FATCA, EAI, QI, QDD tax regulations
The Foreign Account Tax Compliance Act (FATCA) is an extraterritorial U.S. regulation that went into effect on July 1, 2014, aimed at combating tax evasion involving accounts of U.S. citizens or residents holding financial assets outside the United States.
The Automatic Exchange of Information (AEI) is an initiative of the Organization for Economic Cooperation and Development (OECD) to combat tax evasion.
Qualified Intermediary (QI) status allows clients to apply the reduced withholding tax rates to which they are eligible on their U.S. source income with reduced formalities.
The Qualified Derivatives Dealer (QDD) status reserved for QI institutions that have applied for it, avoids the cascading application of withholding taxes on payments equivalent to US source dividends.
Crédit Agricole CIB performs due diligence on documentation, withholding tax, reporting and compliance requirements.
The Foreign Account Tax Compliance Act (FATCA)
FATCA is a US regulation aiming to fight tax evasion by US citizens and US residents who hold financial assets outside of the United States. The Internal Revenue Service (IRS, US tax authorities) has set up a framework to collect on a yearly basis from non-U.S. financial institutions information relating to foreign incomes and assets held by U.S. taxpayers outside the United States.
This regulation requires financial institutions to put in place procedures to identify their U.S. clients. Otherwise, they will be subject to a 30% withholding tax for all financial flows from a US source or from the US that they receive on their behalf or on behalf of their customers.
The Automatic Exchange of Information (AEI)
Within the framework of the fight against tax evasion, the OECD developed in July 2014 a new standard of automatic exchange of information (AEOI) between jurisdictions, the “Common Reporting Standard” (CRS). More than a hundred countries, of which France, have already committed to exchange their information from 2017.
The standard obliges the financial institutions (banks, depositories, life insurance companies, etc.) implanted in signatory countries of the standard to identify tax resident account holders, and to transmit annually information (data concerning the account holder, accounts balances, income, profit from securities) to their tax authorities. This tax authority will then broadcast the data in the various concerned administrations.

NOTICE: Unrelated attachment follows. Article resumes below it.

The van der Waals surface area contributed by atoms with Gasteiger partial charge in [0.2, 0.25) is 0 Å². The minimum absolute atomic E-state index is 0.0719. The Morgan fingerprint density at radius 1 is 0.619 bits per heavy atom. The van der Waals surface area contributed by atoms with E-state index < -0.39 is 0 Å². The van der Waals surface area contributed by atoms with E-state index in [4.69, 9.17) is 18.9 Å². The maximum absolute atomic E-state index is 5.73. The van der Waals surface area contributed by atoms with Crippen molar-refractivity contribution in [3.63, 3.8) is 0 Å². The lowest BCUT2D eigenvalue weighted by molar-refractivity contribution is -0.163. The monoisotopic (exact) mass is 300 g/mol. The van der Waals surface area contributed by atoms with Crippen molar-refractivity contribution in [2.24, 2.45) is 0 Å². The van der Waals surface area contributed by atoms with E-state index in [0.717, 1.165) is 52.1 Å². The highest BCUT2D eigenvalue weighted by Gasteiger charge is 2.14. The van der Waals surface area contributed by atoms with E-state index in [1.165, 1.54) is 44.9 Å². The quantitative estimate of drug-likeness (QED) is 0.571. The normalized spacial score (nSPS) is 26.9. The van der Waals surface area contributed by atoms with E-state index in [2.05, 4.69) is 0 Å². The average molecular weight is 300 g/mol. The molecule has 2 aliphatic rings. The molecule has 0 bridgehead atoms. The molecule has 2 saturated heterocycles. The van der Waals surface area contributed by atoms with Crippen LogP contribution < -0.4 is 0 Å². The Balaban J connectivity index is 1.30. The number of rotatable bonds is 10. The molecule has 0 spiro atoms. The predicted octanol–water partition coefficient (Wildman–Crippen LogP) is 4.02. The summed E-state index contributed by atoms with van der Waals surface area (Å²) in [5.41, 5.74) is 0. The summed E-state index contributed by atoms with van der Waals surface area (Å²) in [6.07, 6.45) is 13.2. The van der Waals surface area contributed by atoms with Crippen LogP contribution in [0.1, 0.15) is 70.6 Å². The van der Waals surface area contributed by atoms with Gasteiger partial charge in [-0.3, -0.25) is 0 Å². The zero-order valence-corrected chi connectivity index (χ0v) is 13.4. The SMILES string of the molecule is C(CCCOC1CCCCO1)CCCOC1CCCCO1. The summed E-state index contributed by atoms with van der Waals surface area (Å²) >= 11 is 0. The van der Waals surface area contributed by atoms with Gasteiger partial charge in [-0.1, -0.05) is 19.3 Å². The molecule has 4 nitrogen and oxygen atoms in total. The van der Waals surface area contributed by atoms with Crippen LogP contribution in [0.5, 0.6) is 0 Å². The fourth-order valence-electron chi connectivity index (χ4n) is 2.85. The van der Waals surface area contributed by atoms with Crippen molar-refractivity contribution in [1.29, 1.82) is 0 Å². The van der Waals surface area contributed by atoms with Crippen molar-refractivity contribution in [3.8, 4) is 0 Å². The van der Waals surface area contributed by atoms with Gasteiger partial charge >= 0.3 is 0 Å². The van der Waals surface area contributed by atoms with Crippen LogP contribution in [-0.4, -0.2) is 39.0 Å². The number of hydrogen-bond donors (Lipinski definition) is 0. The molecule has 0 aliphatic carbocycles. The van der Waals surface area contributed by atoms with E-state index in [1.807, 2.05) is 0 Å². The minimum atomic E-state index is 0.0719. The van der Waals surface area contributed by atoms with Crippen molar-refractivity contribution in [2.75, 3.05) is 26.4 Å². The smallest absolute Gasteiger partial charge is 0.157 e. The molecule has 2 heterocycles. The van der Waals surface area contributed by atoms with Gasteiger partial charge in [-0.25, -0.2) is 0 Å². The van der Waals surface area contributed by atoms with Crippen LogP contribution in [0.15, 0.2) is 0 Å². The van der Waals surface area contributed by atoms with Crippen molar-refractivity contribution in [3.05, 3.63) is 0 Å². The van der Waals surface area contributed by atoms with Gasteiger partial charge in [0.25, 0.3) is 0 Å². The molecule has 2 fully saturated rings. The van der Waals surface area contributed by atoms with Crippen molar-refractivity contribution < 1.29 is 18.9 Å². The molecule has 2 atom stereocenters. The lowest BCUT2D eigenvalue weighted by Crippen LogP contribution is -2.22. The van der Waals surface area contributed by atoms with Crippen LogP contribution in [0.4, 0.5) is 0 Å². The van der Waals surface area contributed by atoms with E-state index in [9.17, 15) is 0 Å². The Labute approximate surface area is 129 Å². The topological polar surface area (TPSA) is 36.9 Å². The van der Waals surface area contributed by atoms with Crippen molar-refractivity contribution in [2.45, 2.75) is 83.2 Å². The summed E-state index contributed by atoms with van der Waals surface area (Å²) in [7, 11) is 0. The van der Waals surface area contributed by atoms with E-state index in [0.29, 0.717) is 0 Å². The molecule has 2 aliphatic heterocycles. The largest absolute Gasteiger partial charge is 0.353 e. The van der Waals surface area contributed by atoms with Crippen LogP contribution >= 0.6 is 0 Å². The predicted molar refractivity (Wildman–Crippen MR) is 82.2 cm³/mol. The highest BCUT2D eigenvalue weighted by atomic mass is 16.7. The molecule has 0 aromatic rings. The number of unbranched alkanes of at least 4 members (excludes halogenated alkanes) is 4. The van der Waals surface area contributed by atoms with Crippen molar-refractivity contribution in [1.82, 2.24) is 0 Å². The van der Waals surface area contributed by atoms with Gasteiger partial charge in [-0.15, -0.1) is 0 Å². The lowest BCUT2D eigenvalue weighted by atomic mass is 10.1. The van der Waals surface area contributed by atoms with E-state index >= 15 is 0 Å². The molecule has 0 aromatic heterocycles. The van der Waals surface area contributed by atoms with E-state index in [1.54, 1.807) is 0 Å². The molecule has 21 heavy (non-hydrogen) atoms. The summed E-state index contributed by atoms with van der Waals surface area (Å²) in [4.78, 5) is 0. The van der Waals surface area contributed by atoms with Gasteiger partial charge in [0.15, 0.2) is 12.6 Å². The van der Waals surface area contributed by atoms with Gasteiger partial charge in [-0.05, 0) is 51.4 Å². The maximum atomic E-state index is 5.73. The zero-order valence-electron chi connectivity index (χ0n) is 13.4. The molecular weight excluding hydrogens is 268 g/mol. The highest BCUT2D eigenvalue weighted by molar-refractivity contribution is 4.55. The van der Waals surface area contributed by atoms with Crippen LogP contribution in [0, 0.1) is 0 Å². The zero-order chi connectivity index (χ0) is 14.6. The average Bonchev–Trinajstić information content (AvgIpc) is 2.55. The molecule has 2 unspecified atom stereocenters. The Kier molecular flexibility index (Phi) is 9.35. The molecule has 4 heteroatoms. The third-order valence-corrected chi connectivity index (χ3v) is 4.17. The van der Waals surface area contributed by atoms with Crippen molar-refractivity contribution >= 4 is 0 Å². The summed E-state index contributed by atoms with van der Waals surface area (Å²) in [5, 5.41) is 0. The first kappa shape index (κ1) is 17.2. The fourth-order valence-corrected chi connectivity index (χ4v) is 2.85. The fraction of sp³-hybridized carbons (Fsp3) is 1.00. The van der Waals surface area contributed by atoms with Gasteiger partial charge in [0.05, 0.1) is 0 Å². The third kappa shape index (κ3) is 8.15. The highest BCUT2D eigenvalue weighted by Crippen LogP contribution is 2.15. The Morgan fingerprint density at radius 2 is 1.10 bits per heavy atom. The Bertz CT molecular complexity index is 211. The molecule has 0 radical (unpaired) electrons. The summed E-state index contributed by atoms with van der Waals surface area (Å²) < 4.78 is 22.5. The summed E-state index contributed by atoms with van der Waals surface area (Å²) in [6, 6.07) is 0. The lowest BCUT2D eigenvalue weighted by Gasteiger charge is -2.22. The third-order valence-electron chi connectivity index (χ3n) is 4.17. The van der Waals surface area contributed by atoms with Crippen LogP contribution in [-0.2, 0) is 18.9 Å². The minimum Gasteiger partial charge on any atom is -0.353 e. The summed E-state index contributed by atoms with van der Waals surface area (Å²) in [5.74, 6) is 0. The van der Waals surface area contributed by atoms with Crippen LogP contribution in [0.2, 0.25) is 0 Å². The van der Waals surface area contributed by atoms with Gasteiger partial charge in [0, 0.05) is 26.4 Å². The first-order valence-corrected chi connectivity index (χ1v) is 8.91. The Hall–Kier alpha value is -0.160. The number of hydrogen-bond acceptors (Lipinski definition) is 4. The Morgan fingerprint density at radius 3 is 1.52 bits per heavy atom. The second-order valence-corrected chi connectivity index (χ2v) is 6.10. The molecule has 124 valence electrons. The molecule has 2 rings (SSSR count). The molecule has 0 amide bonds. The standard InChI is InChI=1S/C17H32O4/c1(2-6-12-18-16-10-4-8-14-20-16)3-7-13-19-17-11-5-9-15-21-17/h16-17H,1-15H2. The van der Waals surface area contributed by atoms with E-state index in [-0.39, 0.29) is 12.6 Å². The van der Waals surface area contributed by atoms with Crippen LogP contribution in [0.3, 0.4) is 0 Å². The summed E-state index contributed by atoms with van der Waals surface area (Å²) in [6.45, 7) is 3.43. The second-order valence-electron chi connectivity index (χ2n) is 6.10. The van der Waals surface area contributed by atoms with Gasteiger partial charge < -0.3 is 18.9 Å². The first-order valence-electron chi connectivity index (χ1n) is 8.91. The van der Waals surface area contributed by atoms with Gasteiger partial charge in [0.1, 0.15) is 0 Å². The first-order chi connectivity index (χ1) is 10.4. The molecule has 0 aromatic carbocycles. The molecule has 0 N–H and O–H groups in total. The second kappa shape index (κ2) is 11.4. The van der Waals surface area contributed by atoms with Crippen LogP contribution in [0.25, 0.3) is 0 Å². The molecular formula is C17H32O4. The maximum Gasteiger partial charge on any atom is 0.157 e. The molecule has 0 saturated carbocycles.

The Qualified Intermediary (QI)
The Qualified Intermediary (QI) status is an optional status introduced by the US tax authorities (the IRS: Internal Revenue Service) in 2001. This status is granted to non-US financial entities, which have entered into a QI agreement with the US tax authorities.
Entities with the QI status are allowed to apply to their customers the reduced withholding tax rate they qualify for on their US-source income. In return, the QI entities have to fulfill regulatory obligations (documentation, withholding, reporting and compliance) towards the US tax authorities.
The Qualified Derivatives Dealer (QDD)
The Qualified Derivatives Dealer (QDD) status is an optional status delivered by the US tax authorities (the IRS: Internal Revenue Service) since 2017. This status is granted to entities which have already entered into a QI agreement with the IRS and which specifically elect and qualify for this status.
Entities with the QDD status acting as principal with respect to potential section 871(m) transactions avoid the cascading withholding taxes as they are exempt from US withholding tax on the US source dividend equivalent payments they receive in this capacity. In return, the QDD entities have to fulfill both QI regulatory obligations and the QDD related ones (documentation, withholding, QDD tax liability, reporting and compliance) towards the US tax authorities.